Skip to content

My Struggle With Open Mindedness

February 15, 2016

My tongue takes two days. I’m modifying the technique that chef Josh spelled out in his recipe a few months back. But the idea is the braise the crap out of it. Chill it. Slice it. Sear it.

The smell in the house is intensely beefy. I’m loving it. But you know who isn’t? Mrs. Fussy. She hates tongue. The very notion kind of turns her stomach. And I guess that’s understandable to a certain extent. Everyone has their issues.

There’s an old story though that Raf used to tell me about going out to eat with his dad. The two of them would go to fancy restaurants. A lot. And after a while, to make these outings more interesting, Raf would find the thing on the menu that looked least appealing, and order that. His logic was that if the chef could transform something that sounded unpleasant into something delicious, than the chef must be a great talent indeed.

I’ve seen this play out in my own life. Some friend of mine bought a kangaroo steak and we cooked it up on the grill one night. It was vile. Seriously bad. The meat was gamey, and greasy, and tough. It had no redeeming qualities whatsoever. It would be very easy to say after that experience that kangaroo meat is not my thing.

But put in in the hands of Dimitrios at The City Beer Hall, and it’s transformed into something quite special.

So here’s the question. When do you keep trying something to see if you’ll like it. Or how do you know when to just give up and throw in the towel? Let’s talk about a few more examples, and then I’d love to hear your thoughts.

Salmon steaks. They just are not for me. It’s not that I hate salmon. I love salmon. Give me a nice wild Alaskan salmon filet in season, and I’d swoon with joy. Some people out there must love those cross cut salmon steaks that slice through the fish’s vertebrae. But those bones are a dealbreaker for me. Actually, I find all bony fish to be unpleasant. Even when it tastes amazing, picking those bones out of my mouth negates any joy I may have taken from the dish.

I wish this weren’t the case. But it is.

As a counter example, let’s look at something like Chardonnay. It’s a grape, and it is used to make some of the most popular wines in the world. But with popularity comes backlash. And within a certain band of wine cognoscenti, it’s deeply reviled. Much like the famous rant against Merlot in that movie about Pinot Noir and despair.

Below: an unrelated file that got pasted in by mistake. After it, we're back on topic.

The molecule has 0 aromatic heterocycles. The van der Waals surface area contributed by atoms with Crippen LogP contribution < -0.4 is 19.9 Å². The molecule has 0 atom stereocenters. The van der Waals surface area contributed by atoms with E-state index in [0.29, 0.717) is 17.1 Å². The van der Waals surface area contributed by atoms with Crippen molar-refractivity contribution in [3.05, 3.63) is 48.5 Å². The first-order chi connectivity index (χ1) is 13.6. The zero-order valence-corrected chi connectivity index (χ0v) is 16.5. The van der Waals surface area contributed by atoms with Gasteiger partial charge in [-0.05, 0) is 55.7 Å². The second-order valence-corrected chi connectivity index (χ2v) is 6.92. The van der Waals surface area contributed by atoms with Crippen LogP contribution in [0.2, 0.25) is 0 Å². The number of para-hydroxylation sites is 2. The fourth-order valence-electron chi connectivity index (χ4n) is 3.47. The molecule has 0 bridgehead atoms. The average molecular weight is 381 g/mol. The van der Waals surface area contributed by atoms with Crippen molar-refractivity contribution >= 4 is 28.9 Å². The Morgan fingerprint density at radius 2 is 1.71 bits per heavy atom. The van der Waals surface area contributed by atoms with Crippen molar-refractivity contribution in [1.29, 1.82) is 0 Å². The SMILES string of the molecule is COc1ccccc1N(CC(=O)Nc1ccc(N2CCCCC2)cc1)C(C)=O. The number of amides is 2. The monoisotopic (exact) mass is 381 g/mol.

However, when people say they hate Chardonnay, almost universally they are talking about the widely available, overly oaked New World styles of this grape. Think supermarket wines like Kendall Jackson or Sonoma-Cutrer. I know it’s hard since we don’t have wine in supermarkets out here. But just go with me on this.

These oak and tropical fruit bombs came out of a French tradition which I would argue does it better. Largely because there’s a vast difference in the quality that you get from a mass-produced wine that sells for under $15 a bottle versus a smaller winery in Mersault that costs five times as much. But there are other expressions of Chardonnay as well, like the lean and racy Chablis that bears no resemblance at all to its richer and rounder cousin from the south in the Cote de Beaune.

So I do wish people would stop saying that they don’t like Chardonnay, since I do believe there is a Chardonnay out there for pretty much anyone. Whether you’re willing to pay the price for it is another question entirely.

Most recently I’ve been struggling with sour beers. I picked up a few bottles from the Bier Abbey of two beloved aged sours from Allagash in Maine: Farm to Face and Nancy. Mrs. Fussy really enjoyed them. Me? Not so much. There’s another brewery in Connecticut called Kent Falls, and the beer people really love their stuff. But it didn’t really thrill me either.

What’s so interesting about this situation is that I actually have a sour palate. Some of my favorite cocktails are bracing and filled with fresh squeezed citrus. My favorite potato chips are salt and vinegar. Lemon curd is one of my favorite desserts.